If you have been convicted of a felony, it’s important to understand the laws on POWPO, or possession of a weapon by a previous offender. In this post, we’ll look at what the law means, what weapons qualify, and what penalties are involved.
There are a lot of laws and regulations regarding the use of firearms and other weapons in Colorado, but one of the least well-known is POWPO. Quite simply, an individual who was previously convicted for a felony is prohibited from the possession of a deadly weapon. If that individual knowingly possesses, uses, or carries upon his or her person a deadly weapon, they are committing a crime. The law applies whether the individual is in Colorado or any other state. The charge of POWPO comes with serious consequences, and can be paired with charges for other offenses, like drug trafficking or robbery.
The law on POWPO is not limited to firearm possession, either. Other deadly weapons – like knives or explosives – are also included.
For example, knives are considered weapons in Colorado if the blade exceeds three-and-a-half inches in length. This is true whether an individual who uses, wears, or carries any such knife. According to one statute, a knife is any blade or dangerous instrument intended to cut, stab, or tear. However, knives intended for the sports of hunting and fishing are permitted by law.
POWPO Possession Charges
The law divides POWPO into categories by type of weapon.
Possession by a previous offender of the following items, termed firearms, will result in a Class 6 felony charge:
- Automatic firearm
- Any other device that is capable of shooting explosives, cartridges, or bullets
The charge will be raised to a Class 5 felony if the individual was previously convicted for arson, burglary, or any other felony with the involvement of the use of a deadly weapon or force. The POWPO charge will apply within 10 years of the original conviction without incarceration, or within 10 years of the release date with incarceration or supervision.
A new sentence for POWPO will run consecutive to any sentences the individual is serving. If the offender is a minor, the new sentence for adjudication will apply if the act would equal a felony when committed by an adult.
Dangerous Weapon Possession
Possession by a previous offender of the following items will result in a Class 5 felony charge:
- Ballistic knife
- Firearm silencer
- Machine gun
- Short rifle
- Short shotgun
Additional POWPO charges of weapons in this category will be charged as Class 4 felonies.
Illegal Weapon Possession
Possession by a previous offender of the following items will result in a Class 1 misdemeanor charge:
- Metallic knuckles
- Gas gun
Now let’s look at what penalties are attached to each charge.
Penalties for Colorado POWPO Charges
Class 4 felony: A convicted individual may be incarcerated for two to six years and fined between $2,000 and $500,000.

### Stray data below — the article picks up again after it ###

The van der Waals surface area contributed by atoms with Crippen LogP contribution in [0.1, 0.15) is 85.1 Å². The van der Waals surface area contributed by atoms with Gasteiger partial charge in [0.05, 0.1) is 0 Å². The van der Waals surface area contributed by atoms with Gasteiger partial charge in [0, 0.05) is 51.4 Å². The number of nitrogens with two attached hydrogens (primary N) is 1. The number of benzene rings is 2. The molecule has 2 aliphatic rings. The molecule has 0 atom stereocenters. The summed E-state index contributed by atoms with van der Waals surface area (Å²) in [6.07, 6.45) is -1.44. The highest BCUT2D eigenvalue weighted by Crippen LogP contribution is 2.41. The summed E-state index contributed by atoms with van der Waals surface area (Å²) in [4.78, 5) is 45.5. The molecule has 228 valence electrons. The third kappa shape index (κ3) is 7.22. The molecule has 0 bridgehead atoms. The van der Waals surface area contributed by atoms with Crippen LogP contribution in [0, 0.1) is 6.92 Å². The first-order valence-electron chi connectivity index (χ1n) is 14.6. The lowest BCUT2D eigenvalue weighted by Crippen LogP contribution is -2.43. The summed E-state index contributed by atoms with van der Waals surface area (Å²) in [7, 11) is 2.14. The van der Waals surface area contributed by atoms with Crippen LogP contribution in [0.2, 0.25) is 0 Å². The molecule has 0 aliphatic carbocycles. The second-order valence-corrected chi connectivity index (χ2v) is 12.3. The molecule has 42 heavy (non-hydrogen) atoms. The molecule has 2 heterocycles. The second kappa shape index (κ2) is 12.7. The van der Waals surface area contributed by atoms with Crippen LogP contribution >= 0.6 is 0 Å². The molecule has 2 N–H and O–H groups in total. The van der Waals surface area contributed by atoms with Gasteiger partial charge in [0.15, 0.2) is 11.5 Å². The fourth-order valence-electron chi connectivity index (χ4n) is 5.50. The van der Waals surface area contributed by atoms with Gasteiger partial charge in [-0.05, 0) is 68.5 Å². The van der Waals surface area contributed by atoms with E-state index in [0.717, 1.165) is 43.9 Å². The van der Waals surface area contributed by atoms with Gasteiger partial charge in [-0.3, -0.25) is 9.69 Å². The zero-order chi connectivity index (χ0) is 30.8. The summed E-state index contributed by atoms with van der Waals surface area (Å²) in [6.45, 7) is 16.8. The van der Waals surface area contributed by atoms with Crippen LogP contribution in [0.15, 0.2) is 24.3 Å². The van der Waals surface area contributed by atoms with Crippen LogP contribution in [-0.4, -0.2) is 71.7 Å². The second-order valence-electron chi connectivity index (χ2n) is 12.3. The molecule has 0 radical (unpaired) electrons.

Class 5 felony: A conviction will result in one to three years of incarceration and a fine of $1,000 to $100,000.
Class 6 felony: The penalties for this category include 12 to 18 months in prison and fines between $1,000 to $100,000.
Class 1 misdemeanor: If you are convicted of this offense, you may receive penalties of six to 18 months in jail, fines of $500 to $5,000, or both.
Defending Yourself against POWPO Charges
POWPO is a serious charge in the state of Colorado. Additional felony charges can severely restrict your freedoms, even after your release. That’s why it is essential to work with a skilled Denver criminal defense lawyer if you are accused of POWPO. Reach out today for a free case review and we’ll begin building a solid defense for you.
What kind of defense strategies can help?
Since inmates are routinely given written notices of POWPO regulations upon release from incarceration, it is not an acceptable defense that the defendant possessed a weapon without knowledge. However, if the defendant acted in self-defense, that may be a reasonable defense to the charges.
If a knife is the weapon in question, an affirmative defense is that the knife was being used for sport in hunting or fishing.
Depending on the specific circumstances of your case, other strategies may be better suited to your situation, but that is something best determined by a knowledgeable POWPO attorney.
About the Author:
Kimberly Diego is a criminal defense attorney in Denver practicing at The Law Office of Kimberly Diego. She obtained her undergraduate degree from Georgetown University and her law degree at the University of Colorado. She was named one of Super Lawyers’ “Rising Stars of 2012” and “Top 100 Trial Lawyers in Colorado” for 2012 and 2013 by The National Trial Lawyers. Both honors are limited to a small percentage of practicing attorneys in each state. She has also been recognized for her work in domestic violence cases.